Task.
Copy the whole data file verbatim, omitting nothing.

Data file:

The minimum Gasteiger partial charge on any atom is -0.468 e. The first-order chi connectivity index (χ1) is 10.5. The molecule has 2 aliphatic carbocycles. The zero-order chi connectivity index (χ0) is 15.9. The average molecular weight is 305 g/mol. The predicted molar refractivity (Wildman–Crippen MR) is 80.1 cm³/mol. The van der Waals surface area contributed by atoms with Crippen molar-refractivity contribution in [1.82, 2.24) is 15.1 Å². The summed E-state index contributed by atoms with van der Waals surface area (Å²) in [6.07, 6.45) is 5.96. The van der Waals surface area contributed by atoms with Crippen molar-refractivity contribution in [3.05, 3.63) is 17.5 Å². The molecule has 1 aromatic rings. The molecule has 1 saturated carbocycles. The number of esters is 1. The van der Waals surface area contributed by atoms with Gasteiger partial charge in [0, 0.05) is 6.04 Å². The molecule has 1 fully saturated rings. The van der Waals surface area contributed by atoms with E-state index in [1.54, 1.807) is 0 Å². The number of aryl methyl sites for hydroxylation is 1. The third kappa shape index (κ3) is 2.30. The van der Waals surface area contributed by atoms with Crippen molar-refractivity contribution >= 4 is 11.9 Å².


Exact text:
The minimum Gasteiger partial charge on any atom is -0.468 e. The first-order chi connectivity index (χ1) is 10.5. The molecule has 2 aliphatic carbocycles. The zero-order chi connectivity index (χ0) is 15.9. The average molecular weight is 305 g/mol. The predicted molar refractivity (Wildman–Crippen MR) is 80.1 cm³/mol. The van der Waals surface area contributed by atoms with Crippen molar-refractivity contribution in [1.82, 2.24) is 15.1 Å². The summed E-state index contributed by atoms with van der Waals surface area (Å²) in [6.07, 6.45) is 5.96. The van der Waals surface area contributed by atoms with Crippen molar-refractivity contribution in [3.05, 3.63) is 17.5 Å². The molecule has 1 aromatic rings. The molecule has 1 saturated carbocycles. The number of esters is 1. The van der Waals surface area contributed by atoms with Gasteiger partial charge in [0, 0.05) is 6.04 Å². The molecule has 1 fully saturated rings. The van der Waals surface area contributed by atoms with E-state index in [1.54, 1.807) is 0 Å². The number of aryl methyl sites for hydroxylation is 1. The third kappa shape index (κ3) is 2.30. The van der Waals surface area contributed by atoms with Crippen molar-refractivity contribution >= 4 is 11.9 Å².